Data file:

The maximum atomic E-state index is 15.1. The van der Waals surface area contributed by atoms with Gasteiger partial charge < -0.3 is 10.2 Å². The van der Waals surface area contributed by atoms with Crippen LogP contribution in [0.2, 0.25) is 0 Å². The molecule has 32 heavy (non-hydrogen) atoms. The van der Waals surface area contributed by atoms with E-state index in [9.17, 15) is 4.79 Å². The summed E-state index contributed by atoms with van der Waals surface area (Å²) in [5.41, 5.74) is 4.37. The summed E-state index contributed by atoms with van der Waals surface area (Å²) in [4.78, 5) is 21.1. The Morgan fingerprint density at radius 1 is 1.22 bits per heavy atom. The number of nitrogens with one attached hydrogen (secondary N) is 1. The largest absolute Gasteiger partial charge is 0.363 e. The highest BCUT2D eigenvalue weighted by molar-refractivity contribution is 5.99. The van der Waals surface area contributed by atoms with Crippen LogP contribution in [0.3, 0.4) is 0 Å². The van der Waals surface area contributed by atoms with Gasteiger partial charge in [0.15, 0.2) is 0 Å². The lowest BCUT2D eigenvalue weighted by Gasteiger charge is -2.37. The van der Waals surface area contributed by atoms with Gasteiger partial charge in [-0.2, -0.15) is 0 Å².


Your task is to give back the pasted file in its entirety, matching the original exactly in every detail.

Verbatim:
The maximum atomic E-state index is 15.1. The van der Waals surface area contributed by atoms with Gasteiger partial charge < -0.3 is 10.2 Å². The van der Waals surface area contributed by atoms with Crippen LogP contribution in [0.2, 0.25) is 0 Å². The molecule has 32 heavy (non-hydrogen) atoms. The van der Waals surface area contributed by atoms with E-state index in [9.17, 15) is 4.79 Å². The summed E-state index contributed by atoms with van der Waals surface area (Å²) in [5.41, 5.74) is 4.37. The summed E-state index contributed by atoms with van der Waals surface area (Å²) in [4.78, 5) is 21.1. The Morgan fingerprint density at radius 1 is 1.22 bits per heavy atom. The number of nitrogens with one attached hydrogen (secondary N) is 1. The largest absolute Gasteiger partial charge is 0.363 e. The highest BCUT2D eigenvalue weighted by molar-refractivity contribution is 5.99. The van der Waals surface area contributed by atoms with Crippen LogP contribution in [0.3, 0.4) is 0 Å². The van der Waals surface area contributed by atoms with Gasteiger partial charge in [0.15, 0.2) is 0 Å². The lowest BCUT2D eigenvalue weighted by Gasteiger charge is -2.37. The van der Waals surface area contributed by atoms with Gasteiger partial charge in [-0.2, -0.15) is 0 Å².